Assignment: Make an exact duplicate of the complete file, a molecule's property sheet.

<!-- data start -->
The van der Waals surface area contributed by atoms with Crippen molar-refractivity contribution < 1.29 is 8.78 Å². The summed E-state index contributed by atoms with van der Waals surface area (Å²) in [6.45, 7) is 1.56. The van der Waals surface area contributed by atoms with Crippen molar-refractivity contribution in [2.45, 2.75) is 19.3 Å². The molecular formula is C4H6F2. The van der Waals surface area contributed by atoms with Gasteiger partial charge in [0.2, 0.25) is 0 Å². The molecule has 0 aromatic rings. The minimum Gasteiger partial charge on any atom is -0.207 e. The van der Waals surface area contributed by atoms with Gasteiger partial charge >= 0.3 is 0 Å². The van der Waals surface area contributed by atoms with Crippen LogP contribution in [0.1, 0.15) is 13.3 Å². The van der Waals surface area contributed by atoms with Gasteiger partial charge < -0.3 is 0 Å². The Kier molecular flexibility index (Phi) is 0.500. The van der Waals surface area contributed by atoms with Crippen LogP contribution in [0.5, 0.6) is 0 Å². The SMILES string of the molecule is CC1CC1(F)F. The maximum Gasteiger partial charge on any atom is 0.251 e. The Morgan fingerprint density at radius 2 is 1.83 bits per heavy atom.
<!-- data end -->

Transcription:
The van der Waals surface area contributed by atoms with Crippen molar-refractivity contribution < 1.29 is 8.78 Å². The summed E-state index contributed by atoms with van der Waals surface area (Å²) in [6.45, 7) is 1.56. The van der Waals surface area contributed by atoms with Crippen molar-refractivity contribution in [2.45, 2.75) is 19.3 Å². The molecular formula is C4H6F2. The van der Waals surface area contributed by atoms with Gasteiger partial charge in [0.2, 0.25) is 0 Å². The molecule has 0 aromatic rings. The minimum Gasteiger partial charge on any atom is -0.207 e. The van der Waals surface area contributed by atoms with Gasteiger partial charge >= 0.3 is 0 Å². The van der Waals surface area contributed by atoms with Crippen LogP contribution in [0.1, 0.15) is 13.3 Å². The van der Waals surface area contributed by atoms with Gasteiger partial charge < -0.3 is 0 Å². The Kier molecular flexibility index (Phi) is 0.500. The van der Waals surface area contributed by atoms with Crippen LogP contribution in [0.5, 0.6) is 0 Å². The SMILES string of the molecule is CC1CC1(F)F. The maximum Gasteiger partial charge on any atom is 0.251 e. The Morgan fingerprint density at radius 2 is 1.83 bits per heavy atom.